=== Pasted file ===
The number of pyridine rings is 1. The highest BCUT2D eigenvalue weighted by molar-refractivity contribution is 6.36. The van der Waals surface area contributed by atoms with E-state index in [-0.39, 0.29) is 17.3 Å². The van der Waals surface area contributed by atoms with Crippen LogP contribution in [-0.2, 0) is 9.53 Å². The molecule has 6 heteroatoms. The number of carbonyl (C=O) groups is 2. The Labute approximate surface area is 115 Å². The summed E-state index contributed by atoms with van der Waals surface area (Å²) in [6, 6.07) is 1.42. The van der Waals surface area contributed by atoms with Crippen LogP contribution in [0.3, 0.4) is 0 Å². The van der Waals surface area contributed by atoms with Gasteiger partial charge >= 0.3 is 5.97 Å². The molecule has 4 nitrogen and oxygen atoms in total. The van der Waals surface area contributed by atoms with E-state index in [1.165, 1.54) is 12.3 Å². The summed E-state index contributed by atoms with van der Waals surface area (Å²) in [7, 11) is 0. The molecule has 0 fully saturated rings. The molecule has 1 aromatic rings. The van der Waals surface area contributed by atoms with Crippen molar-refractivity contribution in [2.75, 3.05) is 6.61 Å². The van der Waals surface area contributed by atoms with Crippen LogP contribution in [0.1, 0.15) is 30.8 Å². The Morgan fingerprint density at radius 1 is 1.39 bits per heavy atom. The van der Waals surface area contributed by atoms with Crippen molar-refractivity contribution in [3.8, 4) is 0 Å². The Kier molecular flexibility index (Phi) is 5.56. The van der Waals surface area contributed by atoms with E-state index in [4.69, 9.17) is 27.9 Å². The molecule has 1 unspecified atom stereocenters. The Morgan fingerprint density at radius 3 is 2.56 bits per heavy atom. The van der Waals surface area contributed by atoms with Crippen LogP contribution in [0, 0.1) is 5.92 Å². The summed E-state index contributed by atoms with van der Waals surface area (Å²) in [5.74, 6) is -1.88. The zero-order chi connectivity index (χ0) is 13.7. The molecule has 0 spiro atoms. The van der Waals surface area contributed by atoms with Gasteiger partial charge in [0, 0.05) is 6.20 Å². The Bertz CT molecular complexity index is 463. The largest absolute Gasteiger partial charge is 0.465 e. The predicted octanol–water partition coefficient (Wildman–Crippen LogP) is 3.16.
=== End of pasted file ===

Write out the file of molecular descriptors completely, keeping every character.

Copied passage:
The number of pyridine rings is 1. The highest BCUT2D eigenvalue weighted by molar-refractivity contribution is 6.36. The van der Waals surface area contributed by atoms with E-state index in [-0.39, 0.29) is 17.3 Å². The van der Waals surface area contributed by atoms with Crippen LogP contribution in [-0.2, 0) is 9.53 Å². The molecule has 6 heteroatoms. The number of carbonyl (C=O) groups is 2. The Labute approximate surface area is 115 Å². The summed E-state index contributed by atoms with van der Waals surface area (Å²) in [6, 6.07) is 1.42. The van der Waals surface area contributed by atoms with Crippen LogP contribution in [0.3, 0.4) is 0 Å². The van der Waals surface area contributed by atoms with Gasteiger partial charge >= 0.3 is 5.97 Å². The molecule has 4 nitrogen and oxygen atoms in total. The van der Waals surface area contributed by atoms with E-state index in [1.165, 1.54) is 12.3 Å². The summed E-state index contributed by atoms with van der Waals surface area (Å²) in [7, 11) is 0. The molecule has 0 fully saturated rings. The molecule has 1 aromatic rings. The van der Waals surface area contributed by atoms with Crippen molar-refractivity contribution in [2.75, 3.05) is 6.61 Å². The van der Waals surface area contributed by atoms with Crippen LogP contribution in [0.1, 0.15) is 30.8 Å². The Morgan fingerprint density at radius 1 is 1.39 bits per heavy atom. The van der Waals surface area contributed by atoms with Crippen molar-refractivity contribution in [3.8, 4) is 0 Å². The Kier molecular flexibility index (Phi) is 5.56. The van der Waals surface area contributed by atoms with E-state index in [4.69, 9.17) is 27.9 Å². The molecule has 1 unspecified atom stereocenters. The Morgan fingerprint density at radius 3 is 2.56 bits per heavy atom. The van der Waals surface area contributed by atoms with Crippen LogP contribution in [0, 0.1) is 5.92 Å². The summed E-state index contributed by atoms with van der Waals surface area (Å²) in [5.74, 6) is -1.88. The zero-order chi connectivity index (χ0) is 13.7. The molecule has 0 spiro atoms. The van der Waals surface area contributed by atoms with Gasteiger partial charge in [0, 0.05) is 6.20 Å². The Bertz CT molecular complexity index is 463. The largest absolute Gasteiger partial charge is 0.465 e. The predicted octanol–water partition coefficient (Wildman–Crippen LogP) is 3.16.